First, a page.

Something was wrong.

The software was almost complete — in the testing stages, in fact — but the end users were still changing their minds about what they needed. Yikes.

I was in a new role at a consulting firm, and I’d been brought on the project midway through. And I watched in horror as timelines slipped, budgets overran, and my bosses and the clients became increasingly unhappy.

Upon investigating, I discovered that the project had likely been doomed from the get-go. 

The team was navigating from a broad statement of project scope that had been written into the contract — but that statement was missing key information about outcomes, goals, and deliverables. The result was a project that got further off track every day.

This kind of thing happens far more often than I would like to see — and it’s usually the result of rushing the early stages of project planning.

We often feel that we need to jump in and execute, rather than taking valuable time to plan… but then unforeseen issues derail our efforts and force a do-over. 

Common errors like this one are why I believe that ALL professionals should possess basic project management skills. At some point in your career, you’ll be charged with leading a project — and successfully delivering on that project serves your organization and sets you up for more opportunities and faster career growth.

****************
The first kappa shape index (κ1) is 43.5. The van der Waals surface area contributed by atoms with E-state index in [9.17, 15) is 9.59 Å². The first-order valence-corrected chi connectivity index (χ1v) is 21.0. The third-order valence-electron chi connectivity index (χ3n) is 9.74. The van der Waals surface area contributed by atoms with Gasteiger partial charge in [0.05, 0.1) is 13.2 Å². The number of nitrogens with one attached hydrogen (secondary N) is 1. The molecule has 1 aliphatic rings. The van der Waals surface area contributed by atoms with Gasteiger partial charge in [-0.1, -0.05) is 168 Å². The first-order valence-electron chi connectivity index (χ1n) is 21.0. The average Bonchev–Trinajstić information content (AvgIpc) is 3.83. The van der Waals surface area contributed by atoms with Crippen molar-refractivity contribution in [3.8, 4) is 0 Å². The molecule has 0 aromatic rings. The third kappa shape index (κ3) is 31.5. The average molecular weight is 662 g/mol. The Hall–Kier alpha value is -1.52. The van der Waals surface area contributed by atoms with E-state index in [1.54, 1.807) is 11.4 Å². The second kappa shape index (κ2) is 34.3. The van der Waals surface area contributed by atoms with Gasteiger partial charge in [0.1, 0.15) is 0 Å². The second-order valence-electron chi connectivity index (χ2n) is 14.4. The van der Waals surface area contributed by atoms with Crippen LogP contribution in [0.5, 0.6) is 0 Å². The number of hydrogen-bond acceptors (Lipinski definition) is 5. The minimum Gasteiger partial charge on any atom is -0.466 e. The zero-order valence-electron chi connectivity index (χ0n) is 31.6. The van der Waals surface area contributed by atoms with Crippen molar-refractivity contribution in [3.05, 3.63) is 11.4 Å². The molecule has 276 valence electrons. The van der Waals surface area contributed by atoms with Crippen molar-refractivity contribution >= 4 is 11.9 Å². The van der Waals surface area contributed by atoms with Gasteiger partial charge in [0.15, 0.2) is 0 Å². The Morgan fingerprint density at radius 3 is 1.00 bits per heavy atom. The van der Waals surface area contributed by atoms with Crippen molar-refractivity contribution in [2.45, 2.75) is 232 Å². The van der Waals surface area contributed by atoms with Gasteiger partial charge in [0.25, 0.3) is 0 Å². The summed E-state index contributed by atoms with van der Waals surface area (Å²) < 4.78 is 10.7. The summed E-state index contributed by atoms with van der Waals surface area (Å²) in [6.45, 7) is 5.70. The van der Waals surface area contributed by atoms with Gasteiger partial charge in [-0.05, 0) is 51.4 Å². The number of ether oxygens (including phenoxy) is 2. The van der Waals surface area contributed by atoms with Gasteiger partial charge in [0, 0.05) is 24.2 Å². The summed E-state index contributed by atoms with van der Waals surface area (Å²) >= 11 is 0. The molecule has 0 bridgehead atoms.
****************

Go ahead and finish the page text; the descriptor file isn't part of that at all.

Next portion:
Project Success Begins With A Solid Foundation

New project leaders often feel pressured by tight deadlines and high expectations.  And they may worry about asking clarifying questions or pushing back on unreasonable expectations, for fear of highlighting their own inexperience.  

But to deliver a successful project, you must first develop a crystal clear understanding of the project goals and objectives.  And that involves asking lots of questions — and insisting on clarity before you proceed.

Follow these three steps to lay solid foundations for your project:

1. Understand what the project is intended to accomplish.

Before you can make a plan, you need to understand the big picture.  The answers to these questions will guide your actions and decisions through the project management process:

  • What outcomes do you want to achieve?
  • What results do you want for your clients?
  • What is the real problem that needs to be solved?
  • What is the strategic value of this project? In other words, why is it worth devoting time and resources to?
  • What is the impact of not doing this project now?

2. Identify the stakeholders who will be impacted by the project.

Stakeholders are your best source of intel on true project requirements — and stakeholders whose needs are not considered early on can derail an almost-complete project.

Stakeholders might be the end users of a new software; other teams or units who are impacted by changes in a system or process; customers or clients; or organization leaders.  Each stakeholder will have a different perspective on the goals, impacts, and desired outcomes of a project.  As the project leader, your job is to pull all those ideas and perspectives together to ensure that the final project accomplishes its true goal.

We’ll get into the details of HOW to do this in our next blog post. For now, you’ll need to figure out who your stakeholders are — and try not to miss anyone!